The Korea Herald


Cyber attacks using generative AI on rise: SK Shieldus

By Jo He-rim

Published : July 2, 2024 - 15:20

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Lee Jae-woo, group leader of EQST business at SK Shieldus speaks at a media seminar in Seoul on Tuesday. (SK Shieldus) Lee Jae-woo, group leader of EQST business at SK Shieldus speaks at a media seminar in Seoul on Tuesday. (SK Shieldus)

Cyberattacks using generative artificial intelligence, or targeting the weak points of the new technology are on the rise, SK Shieldus, a leading security service company in Korea said on Tuesday.

In a media seminar, SK Shieldus and EQST, the company's white-hat hackers group, presented its findings on the rising hacking trends using AI and underscored the importance of raising awareness and taking preventive measures to reduce damage.

“Large Language Models are being used actively to assist hackers in their attack attempts, and such cyberattacks are becoming more elaborate and advanced," Lee Jae-woo, the group leader of EQST business arm said.

According to Lee, deepfake phishing and virtual asset theft were the hot topics in the global security sector in the first half of the year.

In Korea, most cyber infringement cases occurred in the finance industry, taking 20.6 percent of the total cases in the first half of this year, according to SK Shieldus statistics. IT and communication industry followed in the list with 18 percent and the manufacturing sector took 16.4 percent.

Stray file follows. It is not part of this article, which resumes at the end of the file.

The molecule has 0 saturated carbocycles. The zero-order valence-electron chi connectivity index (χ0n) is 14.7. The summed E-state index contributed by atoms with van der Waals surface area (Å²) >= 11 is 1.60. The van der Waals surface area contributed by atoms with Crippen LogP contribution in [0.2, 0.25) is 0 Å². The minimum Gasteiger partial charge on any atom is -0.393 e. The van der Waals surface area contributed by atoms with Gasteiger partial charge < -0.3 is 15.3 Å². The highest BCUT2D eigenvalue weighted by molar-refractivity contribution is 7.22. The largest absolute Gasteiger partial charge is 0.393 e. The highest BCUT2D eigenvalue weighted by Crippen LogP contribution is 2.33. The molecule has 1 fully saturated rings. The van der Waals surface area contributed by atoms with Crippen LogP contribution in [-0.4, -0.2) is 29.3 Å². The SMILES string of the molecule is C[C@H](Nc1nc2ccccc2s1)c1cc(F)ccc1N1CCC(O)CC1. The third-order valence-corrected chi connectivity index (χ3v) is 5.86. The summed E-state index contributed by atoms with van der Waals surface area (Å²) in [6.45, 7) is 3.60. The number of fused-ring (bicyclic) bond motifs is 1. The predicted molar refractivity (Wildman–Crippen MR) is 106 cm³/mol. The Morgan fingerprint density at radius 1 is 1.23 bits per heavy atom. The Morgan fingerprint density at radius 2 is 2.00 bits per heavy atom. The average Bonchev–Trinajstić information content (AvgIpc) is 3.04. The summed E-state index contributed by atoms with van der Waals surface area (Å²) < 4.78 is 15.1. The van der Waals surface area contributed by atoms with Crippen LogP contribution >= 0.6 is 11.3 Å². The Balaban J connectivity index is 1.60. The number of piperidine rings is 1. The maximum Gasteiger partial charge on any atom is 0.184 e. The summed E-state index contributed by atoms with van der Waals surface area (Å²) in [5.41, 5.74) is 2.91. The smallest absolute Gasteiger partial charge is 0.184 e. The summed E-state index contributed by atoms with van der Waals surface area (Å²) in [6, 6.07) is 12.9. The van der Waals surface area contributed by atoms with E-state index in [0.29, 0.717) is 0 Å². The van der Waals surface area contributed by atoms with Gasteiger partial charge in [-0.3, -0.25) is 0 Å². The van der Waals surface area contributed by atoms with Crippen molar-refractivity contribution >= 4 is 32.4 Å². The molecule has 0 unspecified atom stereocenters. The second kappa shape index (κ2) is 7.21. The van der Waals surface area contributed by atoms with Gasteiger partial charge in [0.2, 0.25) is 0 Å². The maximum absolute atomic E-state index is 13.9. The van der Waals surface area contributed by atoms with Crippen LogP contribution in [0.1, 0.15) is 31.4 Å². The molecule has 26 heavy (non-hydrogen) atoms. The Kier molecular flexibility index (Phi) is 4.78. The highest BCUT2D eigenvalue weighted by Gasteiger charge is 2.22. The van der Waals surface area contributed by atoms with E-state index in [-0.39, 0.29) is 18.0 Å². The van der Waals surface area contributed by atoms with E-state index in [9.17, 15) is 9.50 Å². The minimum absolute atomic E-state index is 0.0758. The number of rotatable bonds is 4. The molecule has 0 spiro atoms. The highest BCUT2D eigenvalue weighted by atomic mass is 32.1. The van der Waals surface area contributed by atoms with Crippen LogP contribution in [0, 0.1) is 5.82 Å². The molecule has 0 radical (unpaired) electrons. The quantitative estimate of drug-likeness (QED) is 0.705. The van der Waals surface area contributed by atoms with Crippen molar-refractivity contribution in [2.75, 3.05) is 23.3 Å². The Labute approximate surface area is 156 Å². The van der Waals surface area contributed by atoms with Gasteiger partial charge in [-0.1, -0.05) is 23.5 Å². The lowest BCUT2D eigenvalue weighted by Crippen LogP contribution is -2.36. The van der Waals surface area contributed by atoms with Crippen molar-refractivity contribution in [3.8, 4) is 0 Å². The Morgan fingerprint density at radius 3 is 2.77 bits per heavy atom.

Globally, the pubic and administration sectors suffered the most cases of cyberattacks, taking 26.7 percent, while the IT and communication sectors followed with 22.4 percent.

On the AI fraud and hacking cases using generative AI and chatbots, EQST picked out three critical vulnerabilities often occurring among the top 10 picked out by OWASP, a nonprofit charity.

"The generative AI chatbots can be misused to create malware codes, or to access disclosed information such as drug manufacturing methods or personal information," Lee explained.

Prompt injection, one of the three, occurs when an attacker manipulates a large language model through crafted inputs, causing the LLM to unknowingly execute the attacker’s intentions. In other words, an attacker may continue to ask questions to draw answers from the chatbots that were initially prevented from access.

Insecure output handling is also one that refers specifically to insufficient validation and handling of the outputs generated by LLMs before they are passed downstream to other components and systems -- offering users indirect access to additional, unintended functionality.

Sensitive information disclosure is also a serious problem, where sensitive information, proprietary algorithms, or other confidential details are revealed through generative AI.

"Now companies are developing and adopting small language models tailored for their own needs, to only train the information necessary for their work," Lee Ho-seok, the head leading EQST Lab team, said.

To prevent such attacks, Lee suggested companies adopt prompt security and data filtering solutions.